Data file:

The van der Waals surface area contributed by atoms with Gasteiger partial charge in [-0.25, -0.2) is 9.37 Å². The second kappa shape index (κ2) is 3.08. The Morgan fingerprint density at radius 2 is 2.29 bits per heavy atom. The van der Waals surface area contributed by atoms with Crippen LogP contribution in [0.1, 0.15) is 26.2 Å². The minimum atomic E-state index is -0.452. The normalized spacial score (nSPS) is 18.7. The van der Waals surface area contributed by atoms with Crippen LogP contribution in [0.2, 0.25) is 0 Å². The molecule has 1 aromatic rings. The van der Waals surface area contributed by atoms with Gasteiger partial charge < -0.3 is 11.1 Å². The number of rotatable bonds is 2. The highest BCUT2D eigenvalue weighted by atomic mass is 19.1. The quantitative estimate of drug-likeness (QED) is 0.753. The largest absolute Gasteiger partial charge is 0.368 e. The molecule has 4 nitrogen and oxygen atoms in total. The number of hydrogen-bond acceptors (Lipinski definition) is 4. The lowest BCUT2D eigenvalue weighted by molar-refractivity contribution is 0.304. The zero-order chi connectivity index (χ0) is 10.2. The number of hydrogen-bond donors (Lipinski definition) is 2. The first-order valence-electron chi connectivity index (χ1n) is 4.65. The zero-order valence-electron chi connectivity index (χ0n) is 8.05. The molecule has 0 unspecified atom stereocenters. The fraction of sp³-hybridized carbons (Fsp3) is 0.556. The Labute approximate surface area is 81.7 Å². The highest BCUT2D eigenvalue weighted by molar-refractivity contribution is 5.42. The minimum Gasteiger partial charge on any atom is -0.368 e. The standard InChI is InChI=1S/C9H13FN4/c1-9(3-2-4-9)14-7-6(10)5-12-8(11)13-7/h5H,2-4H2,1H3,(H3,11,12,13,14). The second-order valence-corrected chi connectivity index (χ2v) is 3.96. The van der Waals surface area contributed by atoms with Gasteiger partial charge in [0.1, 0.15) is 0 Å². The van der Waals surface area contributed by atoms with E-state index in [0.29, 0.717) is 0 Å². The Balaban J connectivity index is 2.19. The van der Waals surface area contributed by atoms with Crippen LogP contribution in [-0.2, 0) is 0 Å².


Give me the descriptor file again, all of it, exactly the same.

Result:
The van der Waals surface area contributed by atoms with Gasteiger partial charge in [-0.25, -0.2) is 9.37 Å². The second kappa shape index (κ2) is 3.08. The Morgan fingerprint density at radius 2 is 2.29 bits per heavy atom. The van der Waals surface area contributed by atoms with Crippen LogP contribution in [0.1, 0.15) is 26.2 Å². The minimum atomic E-state index is -0.452. The normalized spacial score (nSPS) is 18.7. The van der Waals surface area contributed by atoms with Crippen LogP contribution in [0.2, 0.25) is 0 Å². The molecule has 1 aromatic rings. The van der Waals surface area contributed by atoms with Gasteiger partial charge < -0.3 is 11.1 Å². The number of rotatable bonds is 2. The highest BCUT2D eigenvalue weighted by atomic mass is 19.1. The quantitative estimate of drug-likeness (QED) is 0.753. The largest absolute Gasteiger partial charge is 0.368 e. The molecule has 4 nitrogen and oxygen atoms in total. The number of hydrogen-bond acceptors (Lipinski definition) is 4. The lowest BCUT2D eigenvalue weighted by molar-refractivity contribution is 0.304. The zero-order chi connectivity index (χ0) is 10.2. The number of hydrogen-bond donors (Lipinski definition) is 2. The first-order valence-electron chi connectivity index (χ1n) is 4.65. The zero-order valence-electron chi connectivity index (χ0n) is 8.05. The molecule has 0 unspecified atom stereocenters. The fraction of sp³-hybridized carbons (Fsp3) is 0.556. The Labute approximate surface area is 81.7 Å². The highest BCUT2D eigenvalue weighted by molar-refractivity contribution is 5.42. The minimum Gasteiger partial charge on any atom is -0.368 e. The standard InChI is InChI=1S/C9H13FN4/c1-9(3-2-4-9)14-7-6(10)5-12-8(11)13-7/h5H,2-4H2,1H3,(H3,11,12,13,14). The second-order valence-corrected chi connectivity index (χ2v) is 3.96. The van der Waals surface area contributed by atoms with Gasteiger partial charge in [0.1, 0.15) is 0 Å². The van der Waals surface area contributed by atoms with E-state index in [0.29, 0.717) is 0 Å². The Balaban J connectivity index is 2.19. The van der Waals surface area contributed by atoms with Crippen LogP contribution in [-0.2, 0) is 0 Å².